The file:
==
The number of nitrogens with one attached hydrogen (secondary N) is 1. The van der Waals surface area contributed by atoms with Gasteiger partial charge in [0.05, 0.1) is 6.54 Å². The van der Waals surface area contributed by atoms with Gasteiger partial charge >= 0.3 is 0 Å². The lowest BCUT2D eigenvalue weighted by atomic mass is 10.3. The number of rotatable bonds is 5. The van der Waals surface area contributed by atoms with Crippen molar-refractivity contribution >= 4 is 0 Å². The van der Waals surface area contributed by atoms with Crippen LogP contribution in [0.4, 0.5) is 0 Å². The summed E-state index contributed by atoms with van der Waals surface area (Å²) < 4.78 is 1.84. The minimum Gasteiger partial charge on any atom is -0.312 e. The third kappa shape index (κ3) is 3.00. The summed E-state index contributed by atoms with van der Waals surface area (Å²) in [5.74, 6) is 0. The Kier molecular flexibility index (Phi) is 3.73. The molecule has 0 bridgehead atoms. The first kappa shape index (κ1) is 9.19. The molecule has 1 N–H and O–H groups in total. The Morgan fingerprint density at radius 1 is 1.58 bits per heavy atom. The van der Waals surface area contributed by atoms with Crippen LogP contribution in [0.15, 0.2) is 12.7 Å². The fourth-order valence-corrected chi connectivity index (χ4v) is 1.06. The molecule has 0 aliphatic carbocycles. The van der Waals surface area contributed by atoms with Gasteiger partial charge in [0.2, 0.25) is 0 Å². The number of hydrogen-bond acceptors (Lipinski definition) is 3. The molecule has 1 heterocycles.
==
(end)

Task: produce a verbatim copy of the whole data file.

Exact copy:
The number of nitrogens with one attached hydrogen (secondary N) is 1. The van der Waals surface area contributed by atoms with Gasteiger partial charge in [0.05, 0.1) is 6.54 Å². The van der Waals surface area contributed by atoms with Gasteiger partial charge >= 0.3 is 0 Å². The lowest BCUT2D eigenvalue weighted by atomic mass is 10.3. The number of rotatable bonds is 5. The van der Waals surface area contributed by atoms with Crippen molar-refractivity contribution >= 4 is 0 Å². The van der Waals surface area contributed by atoms with Crippen LogP contribution in [0.4, 0.5) is 0 Å². The summed E-state index contributed by atoms with van der Waals surface area (Å²) < 4.78 is 1.84. The minimum Gasteiger partial charge on any atom is -0.312 e. The third kappa shape index (κ3) is 3.00. The summed E-state index contributed by atoms with van der Waals surface area (Å²) in [5.74, 6) is 0. The Kier molecular flexibility index (Phi) is 3.73. The molecule has 0 bridgehead atoms. The first kappa shape index (κ1) is 9.19. The molecule has 1 N–H and O–H groups in total. The Morgan fingerprint density at radius 1 is 1.58 bits per heavy atom. The van der Waals surface area contributed by atoms with Crippen LogP contribution in [0.15, 0.2) is 12.7 Å². The fourth-order valence-corrected chi connectivity index (χ4v) is 1.06. The molecule has 0 aliphatic carbocycles. The van der Waals surface area contributed by atoms with Gasteiger partial charge in [0.2, 0.25) is 0 Å². The number of hydrogen-bond acceptors (Lipinski definition) is 3. The molecule has 1 heterocycles.